A recent Windows 10 update confirmed that a bug that damaged the network connection had been fixed.

Microsoft has finally launched a bug fix that could ruin your Wi-Fi or Ethernet-based Internet connection. Earlier this year, users began reporting an error that compromised the quality of their Wi-Fi connection and caused the Internet icon to disappear from the taskbar. In some cases, Wi-Fi icons have also been observed reporting “no Internet connection” errors, although there are no problems with the connection.

A recent Windows 10 update confirmed that a bug that damaged the network connection had been fixed.

A recent Windows 10 update confirmed that a bug that damaged the network connection had been fixed.

At first users believed that the problem was caused by the Windows 10 May 2020 update, but the problem was later observed in Windows 10 version 1909 and later in older versions of the patch. When you encounter an error in the taskbar that does not have an Internet connection, some applications will stop working directly or go offline, such as Spotify and Microsoft Stores, and use the Windows API, which relies on NCSI, to check the network connection. The analysis then found that the error was related to the Network Connection Status Indicator (NCSI) located in the taskbar.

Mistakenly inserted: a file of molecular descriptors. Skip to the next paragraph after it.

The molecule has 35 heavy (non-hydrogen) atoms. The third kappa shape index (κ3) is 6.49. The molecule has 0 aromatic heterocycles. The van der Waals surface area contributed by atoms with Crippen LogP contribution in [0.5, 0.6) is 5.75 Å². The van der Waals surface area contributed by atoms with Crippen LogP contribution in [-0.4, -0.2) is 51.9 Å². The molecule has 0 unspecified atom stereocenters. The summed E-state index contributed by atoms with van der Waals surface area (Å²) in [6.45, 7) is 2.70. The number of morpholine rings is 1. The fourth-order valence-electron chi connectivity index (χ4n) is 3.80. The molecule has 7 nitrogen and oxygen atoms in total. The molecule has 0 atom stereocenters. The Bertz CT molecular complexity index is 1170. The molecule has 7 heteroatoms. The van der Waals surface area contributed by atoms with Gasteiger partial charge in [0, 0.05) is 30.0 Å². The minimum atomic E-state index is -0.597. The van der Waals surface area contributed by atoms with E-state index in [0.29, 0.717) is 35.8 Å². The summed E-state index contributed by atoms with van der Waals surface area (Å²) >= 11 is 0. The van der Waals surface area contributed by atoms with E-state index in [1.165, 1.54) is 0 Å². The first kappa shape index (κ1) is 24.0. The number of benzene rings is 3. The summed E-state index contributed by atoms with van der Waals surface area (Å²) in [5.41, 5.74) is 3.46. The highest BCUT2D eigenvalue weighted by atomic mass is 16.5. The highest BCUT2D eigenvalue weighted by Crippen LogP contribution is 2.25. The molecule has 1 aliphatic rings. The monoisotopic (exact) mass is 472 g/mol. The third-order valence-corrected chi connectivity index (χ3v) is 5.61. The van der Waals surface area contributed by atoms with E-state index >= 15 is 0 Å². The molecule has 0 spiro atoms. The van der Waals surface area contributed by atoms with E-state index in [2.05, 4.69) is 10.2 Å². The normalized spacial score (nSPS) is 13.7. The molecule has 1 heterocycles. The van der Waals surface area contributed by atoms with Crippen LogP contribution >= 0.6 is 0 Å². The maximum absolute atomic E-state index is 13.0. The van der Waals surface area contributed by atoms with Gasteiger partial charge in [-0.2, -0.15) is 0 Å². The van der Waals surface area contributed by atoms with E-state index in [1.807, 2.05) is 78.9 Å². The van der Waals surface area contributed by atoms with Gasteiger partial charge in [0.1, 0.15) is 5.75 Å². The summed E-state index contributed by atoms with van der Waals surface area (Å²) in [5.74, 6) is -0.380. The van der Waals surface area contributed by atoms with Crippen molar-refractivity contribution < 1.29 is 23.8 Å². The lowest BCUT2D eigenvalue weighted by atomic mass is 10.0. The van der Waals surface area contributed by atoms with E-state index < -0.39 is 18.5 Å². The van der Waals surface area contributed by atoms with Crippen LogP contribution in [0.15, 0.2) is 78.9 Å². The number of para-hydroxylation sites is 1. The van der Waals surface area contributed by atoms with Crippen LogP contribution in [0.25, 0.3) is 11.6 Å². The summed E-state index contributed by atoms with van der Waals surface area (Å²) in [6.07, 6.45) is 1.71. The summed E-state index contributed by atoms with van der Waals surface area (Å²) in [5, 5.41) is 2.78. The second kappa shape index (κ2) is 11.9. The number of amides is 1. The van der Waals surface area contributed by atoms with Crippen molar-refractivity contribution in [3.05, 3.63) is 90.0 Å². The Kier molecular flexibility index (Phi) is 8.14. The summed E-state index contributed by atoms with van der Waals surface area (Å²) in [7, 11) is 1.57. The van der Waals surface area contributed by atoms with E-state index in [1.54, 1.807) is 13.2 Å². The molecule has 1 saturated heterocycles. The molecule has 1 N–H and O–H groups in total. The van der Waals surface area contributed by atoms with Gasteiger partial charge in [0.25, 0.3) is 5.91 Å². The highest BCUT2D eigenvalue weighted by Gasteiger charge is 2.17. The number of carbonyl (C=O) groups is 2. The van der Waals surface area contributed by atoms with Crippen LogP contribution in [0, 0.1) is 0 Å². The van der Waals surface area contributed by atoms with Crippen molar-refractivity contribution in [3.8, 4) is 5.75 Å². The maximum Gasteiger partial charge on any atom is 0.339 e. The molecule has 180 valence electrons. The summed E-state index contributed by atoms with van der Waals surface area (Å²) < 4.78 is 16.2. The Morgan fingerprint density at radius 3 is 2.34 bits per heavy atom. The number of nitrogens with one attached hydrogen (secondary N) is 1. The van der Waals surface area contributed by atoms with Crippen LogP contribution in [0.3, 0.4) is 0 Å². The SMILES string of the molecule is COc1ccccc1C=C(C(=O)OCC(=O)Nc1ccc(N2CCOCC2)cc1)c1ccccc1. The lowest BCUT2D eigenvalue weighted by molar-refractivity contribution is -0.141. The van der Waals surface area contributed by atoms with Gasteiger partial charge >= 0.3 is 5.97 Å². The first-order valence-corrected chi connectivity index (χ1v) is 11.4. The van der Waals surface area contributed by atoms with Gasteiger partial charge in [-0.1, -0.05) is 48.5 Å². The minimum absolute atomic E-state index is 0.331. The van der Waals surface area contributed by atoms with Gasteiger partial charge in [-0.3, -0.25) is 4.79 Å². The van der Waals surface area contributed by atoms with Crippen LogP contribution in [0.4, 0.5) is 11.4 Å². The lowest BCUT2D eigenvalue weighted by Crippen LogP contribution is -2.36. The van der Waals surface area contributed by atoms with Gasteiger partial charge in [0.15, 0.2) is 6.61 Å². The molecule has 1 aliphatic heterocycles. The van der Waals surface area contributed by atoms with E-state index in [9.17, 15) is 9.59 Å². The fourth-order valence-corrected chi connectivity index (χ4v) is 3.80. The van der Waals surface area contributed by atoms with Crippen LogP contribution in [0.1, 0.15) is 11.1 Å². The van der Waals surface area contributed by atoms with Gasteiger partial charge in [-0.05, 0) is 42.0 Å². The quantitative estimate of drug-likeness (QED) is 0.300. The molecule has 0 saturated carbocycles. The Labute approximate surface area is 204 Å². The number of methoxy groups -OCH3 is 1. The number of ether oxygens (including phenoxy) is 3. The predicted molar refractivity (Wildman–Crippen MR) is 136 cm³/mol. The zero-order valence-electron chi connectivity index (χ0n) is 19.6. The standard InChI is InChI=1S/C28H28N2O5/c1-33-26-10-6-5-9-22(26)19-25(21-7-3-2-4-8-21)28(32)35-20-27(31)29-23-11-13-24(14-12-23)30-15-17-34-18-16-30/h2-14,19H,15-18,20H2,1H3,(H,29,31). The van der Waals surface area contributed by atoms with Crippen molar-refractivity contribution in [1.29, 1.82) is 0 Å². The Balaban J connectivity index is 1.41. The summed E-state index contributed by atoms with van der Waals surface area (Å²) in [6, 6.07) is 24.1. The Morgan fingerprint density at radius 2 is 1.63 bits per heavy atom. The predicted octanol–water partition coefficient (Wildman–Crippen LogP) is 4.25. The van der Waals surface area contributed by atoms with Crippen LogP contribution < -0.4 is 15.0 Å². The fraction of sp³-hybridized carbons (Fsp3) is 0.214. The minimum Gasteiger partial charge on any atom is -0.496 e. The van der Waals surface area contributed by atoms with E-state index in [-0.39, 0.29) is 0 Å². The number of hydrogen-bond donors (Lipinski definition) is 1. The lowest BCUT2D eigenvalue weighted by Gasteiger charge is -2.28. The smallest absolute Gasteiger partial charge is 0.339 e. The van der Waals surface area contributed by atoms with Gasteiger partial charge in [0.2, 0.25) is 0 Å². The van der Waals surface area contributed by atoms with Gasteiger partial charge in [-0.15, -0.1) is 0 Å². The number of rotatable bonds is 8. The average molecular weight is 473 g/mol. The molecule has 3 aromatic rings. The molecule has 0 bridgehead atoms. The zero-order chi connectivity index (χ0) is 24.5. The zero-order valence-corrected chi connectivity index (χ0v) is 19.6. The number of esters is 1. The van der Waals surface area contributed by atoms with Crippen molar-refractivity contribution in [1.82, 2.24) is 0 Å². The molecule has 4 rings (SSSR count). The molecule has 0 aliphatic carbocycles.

However, users who encounter this NCSI error can still run Microsoft Edge, Firefox, and other desktop apps. The bug appears to be aimed only at Microsoft Store apps, but some non-store apps that rely on NCSI for network connectivity will also stop working.

Fortunately, Windows 10 finally received a bug fix for the network system bug that has plagued users for more than three months. To fix this issue, you only need to download and install Windows 10 Build 19041.546, which is currently available for download under the Optional Updates interface.

A recent Windows 10 update confirmed that a bug that damaged the network connection had been fixed.

When the patch is applied, Windows 10 automatically sets the “EnableActiveProbing” value in the registry to 1, which solves some of the user’s problems.

For other users who say the value has been set to 1, Microsoft has also fixed problems with the Windows API, which can solve the dilemma of those users who are more persistent.